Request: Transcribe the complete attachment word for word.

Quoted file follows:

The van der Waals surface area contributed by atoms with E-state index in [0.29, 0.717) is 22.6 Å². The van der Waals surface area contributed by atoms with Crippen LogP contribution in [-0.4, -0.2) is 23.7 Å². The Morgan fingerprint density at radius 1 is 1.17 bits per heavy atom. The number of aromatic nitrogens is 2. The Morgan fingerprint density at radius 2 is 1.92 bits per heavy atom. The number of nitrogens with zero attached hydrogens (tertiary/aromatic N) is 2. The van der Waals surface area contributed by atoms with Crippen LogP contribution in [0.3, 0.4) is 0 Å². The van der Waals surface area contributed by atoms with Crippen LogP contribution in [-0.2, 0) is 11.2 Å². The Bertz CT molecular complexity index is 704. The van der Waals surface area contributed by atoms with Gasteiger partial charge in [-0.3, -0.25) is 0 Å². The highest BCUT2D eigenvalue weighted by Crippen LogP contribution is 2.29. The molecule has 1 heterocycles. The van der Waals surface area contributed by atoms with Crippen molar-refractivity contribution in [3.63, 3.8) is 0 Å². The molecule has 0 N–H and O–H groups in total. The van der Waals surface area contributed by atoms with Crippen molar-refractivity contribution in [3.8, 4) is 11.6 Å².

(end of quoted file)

The van der Waals surface area contributed by atoms with E-state index in [0.29, 0.717) is 22.6 Å². The van der Waals surface area contributed by atoms with Crippen LogP contribution in [-0.4, -0.2) is 23.7 Å². The Morgan fingerprint density at radius 1 is 1.17 bits per heavy atom. The number of aromatic nitrogens is 2. The Morgan fingerprint density at radius 2 is 1.92 bits per heavy atom. The number of nitrogens with zero attached hydrogens (tertiary/aromatic N) is 2. The van der Waals surface area contributed by atoms with Crippen LogP contribution in [0.3, 0.4) is 0 Å². The van der Waals surface area contributed by atoms with Crippen LogP contribution in [-0.2, 0) is 11.2 Å². The Bertz CT molecular complexity index is 704. The van der Waals surface area contributed by atoms with Gasteiger partial charge in [-0.3, -0.25) is 0 Å². The highest BCUT2D eigenvalue weighted by Crippen LogP contribution is 2.29. The molecule has 1 heterocycles. The van der Waals surface area contributed by atoms with Crippen molar-refractivity contribution in [3.63, 3.8) is 0 Å². The molecule has 0 N–H and O–H groups in total. The van der Waals surface area contributed by atoms with Crippen molar-refractivity contribution in [3.8, 4) is 11.6 Å².